Machine learning interview questions is a series I will periodically post on. The idea was inspired by the post 41 Essential Machine Learning Interview Questions at Springboard. I will take each question posted there and provide an answer in my own words. Whether that expands upon their solution or is simply another perspective on how to phrase the solution, I hope you will come away with a better understanding of the topic at hand.

To see other posts in this series visit the Machine Learning Interview Questions category.

### Q8- Explain the difference between L1 and L2 regularization

**What is regularization?**

Regularization helps to solve the problem of over-fitting by favoring the model with fewer rules. Recall the bias-variance trade off, we want a model that is simple enough to predict on unseen data but not too complex that it won’t generalize well.

Regularization is a mathematical way to discourage complex or extreme models. It does this by adding a penalty term to the machine learning algorithm’s loss function. Regularization introduces a cost term for including more features and will try to reduce the coefficients (weights) of many features in your model to zero or very small values.

Regularized Loss Function = Original Loss Function + Lambda*R(f)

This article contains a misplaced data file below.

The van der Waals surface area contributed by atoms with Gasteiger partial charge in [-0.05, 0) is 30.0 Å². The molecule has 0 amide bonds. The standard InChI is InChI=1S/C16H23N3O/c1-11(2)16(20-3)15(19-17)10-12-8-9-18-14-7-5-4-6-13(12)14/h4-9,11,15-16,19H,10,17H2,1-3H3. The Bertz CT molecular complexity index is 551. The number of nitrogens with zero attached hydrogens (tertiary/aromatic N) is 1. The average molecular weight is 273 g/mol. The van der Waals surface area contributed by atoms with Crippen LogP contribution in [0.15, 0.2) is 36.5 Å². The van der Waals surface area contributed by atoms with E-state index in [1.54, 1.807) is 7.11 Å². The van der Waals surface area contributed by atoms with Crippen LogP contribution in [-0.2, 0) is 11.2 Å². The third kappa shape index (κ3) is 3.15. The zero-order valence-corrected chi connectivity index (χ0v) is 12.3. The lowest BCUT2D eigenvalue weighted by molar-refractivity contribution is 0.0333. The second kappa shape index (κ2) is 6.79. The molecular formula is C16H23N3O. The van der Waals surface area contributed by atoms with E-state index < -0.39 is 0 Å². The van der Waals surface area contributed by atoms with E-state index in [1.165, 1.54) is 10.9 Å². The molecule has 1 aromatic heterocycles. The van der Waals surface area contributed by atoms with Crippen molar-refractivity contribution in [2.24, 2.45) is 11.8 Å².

That last term, lambda*R(f), is the regularization term. Lambda is a parameter controlling the importance of the regularization term and R(f) can be a variety of potential functions but this is where the logic of how to impose a penalty on the complexity of our model is imposed.

**L1 regularization vs L2 regularization**

When using L1 regularization, the weights for each parameter are assigned as a 0 or 1 (binary value). This helps perform feature selection in sparse features spaces and is good for high-dimensional data since the 0 coefficient will cause some features to not be included in the final model. L1 can also save on computational costs since the features weighted 0 can be ignored, however, model accuracy is often lost for this benefit. L1 is best used in high dimensional or sparse data sets when doing classification.

L2 regularization spreads the error among all the features. This results in weights for every feature with the possibility that some weights are really small values close to 0. L2 tends to be more accurate in almost every situation however at a higher computational cost. It is best used in non-sparse outputs, when no feature selection needs to be done, or if you need to predict a continuous output.

**Summary**

Regularization is the mathematical approach to prevent over-fitting. It accomplishes this by punishing more complex models by adding the regularization term to the model’s loss function.

L1 regularization results in binary weights of 0 or 1 for the features in our model and is good for reducing the number of features in a high dimensional data set. L2 regularization spreads the error among all the weights and results in almost universally more accurate final models.

To see other posts in this series visit the Machine Learning Interview Questions category.